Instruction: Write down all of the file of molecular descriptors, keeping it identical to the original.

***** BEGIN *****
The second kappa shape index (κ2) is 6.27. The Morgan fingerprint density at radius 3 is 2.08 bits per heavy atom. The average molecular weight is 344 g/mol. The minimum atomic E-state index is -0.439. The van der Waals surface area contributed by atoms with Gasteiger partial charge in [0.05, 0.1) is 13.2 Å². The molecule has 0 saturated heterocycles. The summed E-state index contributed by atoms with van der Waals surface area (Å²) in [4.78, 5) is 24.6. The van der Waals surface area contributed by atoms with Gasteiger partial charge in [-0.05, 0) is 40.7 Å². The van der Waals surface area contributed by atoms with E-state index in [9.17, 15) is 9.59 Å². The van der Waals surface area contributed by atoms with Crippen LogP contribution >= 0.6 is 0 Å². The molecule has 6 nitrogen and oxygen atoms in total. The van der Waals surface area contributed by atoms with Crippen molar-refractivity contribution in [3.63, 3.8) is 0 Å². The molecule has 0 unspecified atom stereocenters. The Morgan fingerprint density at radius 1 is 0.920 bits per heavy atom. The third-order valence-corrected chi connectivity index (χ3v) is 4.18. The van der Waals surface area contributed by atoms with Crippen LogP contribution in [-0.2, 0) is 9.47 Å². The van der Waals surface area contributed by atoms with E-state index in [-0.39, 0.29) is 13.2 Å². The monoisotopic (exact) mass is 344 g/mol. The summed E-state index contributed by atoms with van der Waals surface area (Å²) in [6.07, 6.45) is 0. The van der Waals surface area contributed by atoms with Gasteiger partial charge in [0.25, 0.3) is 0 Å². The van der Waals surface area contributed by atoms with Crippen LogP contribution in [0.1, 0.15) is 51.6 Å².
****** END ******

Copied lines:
The second kappa shape index (κ2) is 6.27. The Morgan fingerprint density at radius 3 is 2.08 bits per heavy atom. The average molecular weight is 344 g/mol. The minimum atomic E-state index is -0.439. The van der Waals surface area contributed by atoms with Gasteiger partial charge in [0.05, 0.1) is 13.2 Å². The molecule has 0 saturated heterocycles. The summed E-state index contributed by atoms with van der Waals surface area (Å²) in [4.78, 5) is 24.6. The van der Waals surface area contributed by atoms with Gasteiger partial charge in [-0.05, 0) is 40.7 Å². The van der Waals surface area contributed by atoms with E-state index in [9.17, 15) is 9.59 Å². The van der Waals surface area contributed by atoms with Crippen LogP contribution >= 0.6 is 0 Å². The molecule has 6 nitrogen and oxygen atoms in total. The van der Waals surface area contributed by atoms with Crippen molar-refractivity contribution in [3.63, 3.8) is 0 Å². The molecule has 0 unspecified atom stereocenters. The Morgan fingerprint density at radius 1 is 0.920 bits per heavy atom. The third-order valence-corrected chi connectivity index (χ3v) is 4.18. The van der Waals surface area contributed by atoms with Crippen LogP contribution in [-0.2, 0) is 9.47 Å². The van der Waals surface area contributed by atoms with E-state index in [-0.39, 0.29) is 13.2 Å². The monoisotopic (exact) mass is 344 g/mol. The summed E-state index contributed by atoms with van der Waals surface area (Å²) in [6.07, 6.45) is 0. The van der Waals surface area contributed by atoms with Gasteiger partial charge in [0.25, 0.3) is 0 Å². The van der Waals surface area contributed by atoms with Crippen LogP contribution in [0.1, 0.15) is 51.6 Å².